My first stop was at Bala on the A494; having been there many times before I hadn't intended to stop but it seemed that even though it was Sunday most of the shops were open, probably because of the bank holiday, so I decided to have a quick browse round. With just an hour on the car park ticket I went up one side of the street and back down the other, going in just two shops, then took the dogs for a short walk along the lake side. Even though it was so cloudy the lake was still very busy with various people swimming, boating or just chilling out with picnics on the grass, and several dogs were enjoying themselves in the water.
The next stop was a brief one by the wooden toll bridge at Penmaenpool on the A483; I've taken some lovely photos there on a previously sunny occasion but I think it's such a cute little place that even though it was so cloudy I couldn't resist stopping to take a few more shots before I drove over to the other side of the estuary.
My third stop was another unintended one in a lay-by on the A496 approaching Barmouth. As I rounded a bend I saw up ahead and over the wall on my left what appeared to be a little house built on a small rocky outcrop right on the sands of the estuary; it seemed to be a strange place for a house as it must surely be completely surrounded by water at high tide, so with curiosity getting the better of me I pulled up in the lay-by and walked back along the road to investigate.
At first I couldn't see anything as the wall was too high and overgrown with bushes but eventually I came to a clear part where I could see over the top. With windows and a doorway all open to the elements the little house looked rather abandoned and unloved, though the presence of a nearby tarmac slipway suggested that it may have once been a boat house rather than a house to live in. There was no way I could get to it for a proper look so I had to be happy with a couple of snaps from the roadside, and with my curiosity satisfied, partially at least, I made my way back to the van.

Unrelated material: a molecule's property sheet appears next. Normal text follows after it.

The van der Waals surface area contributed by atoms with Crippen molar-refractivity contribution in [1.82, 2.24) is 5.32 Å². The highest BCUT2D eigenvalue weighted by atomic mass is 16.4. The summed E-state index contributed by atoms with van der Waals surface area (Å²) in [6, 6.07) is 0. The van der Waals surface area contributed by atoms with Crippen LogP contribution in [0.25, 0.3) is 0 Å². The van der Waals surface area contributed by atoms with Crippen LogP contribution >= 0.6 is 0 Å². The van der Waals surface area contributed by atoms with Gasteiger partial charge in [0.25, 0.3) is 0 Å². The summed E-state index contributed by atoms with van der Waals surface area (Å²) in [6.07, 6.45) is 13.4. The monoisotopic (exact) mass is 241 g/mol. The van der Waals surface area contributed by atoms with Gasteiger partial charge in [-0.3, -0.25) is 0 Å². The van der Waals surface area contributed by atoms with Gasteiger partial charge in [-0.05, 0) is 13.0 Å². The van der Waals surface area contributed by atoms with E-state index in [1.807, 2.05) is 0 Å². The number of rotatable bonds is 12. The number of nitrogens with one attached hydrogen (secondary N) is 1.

As I walked back along the road I passed the driveway to a house set down below the road itself. I hadn't noticed it before as it ran at an angle to the road but I couldn't miss it this time - it was full of flowering shrubs, plants and trees on both sides and down its whole length, making a colourful display which, even on such a cloudy day, was very attractive. This was too good an opportunity to miss so at the risk of getting told off for trespassing I wandered part way down and took several shots, though luckily there was no-one around so I didn't get challenged.
Back at the van I just had to take a photo of the sign in the lay-by; it was surrounded by a very colourful raised flower bed and was thanking me for visiting Barmouth, but it was on the side of the road going towards the town not coming away from it. Now I could have been missing something obvious but that seemed a bit odd to me - surely it should have been on the other side of the road?!